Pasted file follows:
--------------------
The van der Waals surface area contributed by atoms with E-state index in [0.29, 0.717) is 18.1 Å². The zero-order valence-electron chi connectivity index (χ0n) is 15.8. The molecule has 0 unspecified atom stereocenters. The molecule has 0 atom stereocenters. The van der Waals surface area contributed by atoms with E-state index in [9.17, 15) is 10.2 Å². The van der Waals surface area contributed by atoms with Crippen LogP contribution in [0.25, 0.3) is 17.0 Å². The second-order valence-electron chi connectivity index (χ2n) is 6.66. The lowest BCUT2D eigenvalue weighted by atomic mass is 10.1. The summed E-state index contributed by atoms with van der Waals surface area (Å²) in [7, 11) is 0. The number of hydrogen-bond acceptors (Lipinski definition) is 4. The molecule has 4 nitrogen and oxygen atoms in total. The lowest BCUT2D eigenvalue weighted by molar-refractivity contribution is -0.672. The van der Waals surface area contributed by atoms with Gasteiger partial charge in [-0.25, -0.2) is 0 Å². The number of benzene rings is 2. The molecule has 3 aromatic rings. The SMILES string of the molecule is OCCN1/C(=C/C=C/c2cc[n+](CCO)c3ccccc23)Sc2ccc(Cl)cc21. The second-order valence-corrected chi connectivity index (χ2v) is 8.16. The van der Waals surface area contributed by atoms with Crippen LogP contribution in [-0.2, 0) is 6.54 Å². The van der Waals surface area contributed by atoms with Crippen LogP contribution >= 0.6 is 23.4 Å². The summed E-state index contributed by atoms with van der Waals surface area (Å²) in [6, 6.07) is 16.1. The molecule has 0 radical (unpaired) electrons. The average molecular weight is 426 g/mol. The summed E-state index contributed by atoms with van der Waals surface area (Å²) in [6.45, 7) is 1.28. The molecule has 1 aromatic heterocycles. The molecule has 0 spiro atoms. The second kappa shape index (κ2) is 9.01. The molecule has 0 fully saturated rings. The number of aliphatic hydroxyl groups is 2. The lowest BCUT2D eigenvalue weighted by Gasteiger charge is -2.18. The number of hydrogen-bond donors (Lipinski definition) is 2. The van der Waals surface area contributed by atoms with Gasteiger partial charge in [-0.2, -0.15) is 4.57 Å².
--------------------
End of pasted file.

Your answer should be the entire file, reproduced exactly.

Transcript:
The van der Waals surface area contributed by atoms with E-state index in [0.29, 0.717) is 18.1 Å². The zero-order valence-electron chi connectivity index (χ0n) is 15.8. The molecule has 0 unspecified atom stereocenters. The molecule has 0 atom stereocenters. The van der Waals surface area contributed by atoms with E-state index in [9.17, 15) is 10.2 Å². The van der Waals surface area contributed by atoms with Crippen LogP contribution in [0.25, 0.3) is 17.0 Å². The second-order valence-electron chi connectivity index (χ2n) is 6.66. The lowest BCUT2D eigenvalue weighted by atomic mass is 10.1. The summed E-state index contributed by atoms with van der Waals surface area (Å²) in [7, 11) is 0. The number of hydrogen-bond acceptors (Lipinski definition) is 4. The molecule has 4 nitrogen and oxygen atoms in total. The lowest BCUT2D eigenvalue weighted by molar-refractivity contribution is -0.672. The van der Waals surface area contributed by atoms with Gasteiger partial charge in [-0.25, -0.2) is 0 Å². The number of benzene rings is 2. The molecule has 3 aromatic rings. The SMILES string of the molecule is OCCN1/C(=C/C=C/c2cc[n+](CCO)c3ccccc23)Sc2ccc(Cl)cc21. The second-order valence-corrected chi connectivity index (χ2v) is 8.16. The van der Waals surface area contributed by atoms with Crippen LogP contribution in [-0.2, 0) is 6.54 Å². The van der Waals surface area contributed by atoms with Crippen LogP contribution >= 0.6 is 23.4 Å². The summed E-state index contributed by atoms with van der Waals surface area (Å²) in [6, 6.07) is 16.1. The molecule has 0 radical (unpaired) electrons. The average molecular weight is 426 g/mol. The summed E-state index contributed by atoms with van der Waals surface area (Å²) in [6.45, 7) is 1.28. The molecule has 1 aromatic heterocycles. The molecule has 0 spiro atoms. The second kappa shape index (κ2) is 9.01. The molecule has 0 fully saturated rings. The number of aliphatic hydroxyl groups is 2. The lowest BCUT2D eigenvalue weighted by Gasteiger charge is -2.18. The number of hydrogen-bond donors (Lipinski definition) is 2. The van der Waals surface area contributed by atoms with Gasteiger partial charge in [-0.2, -0.15) is 4.57 Å².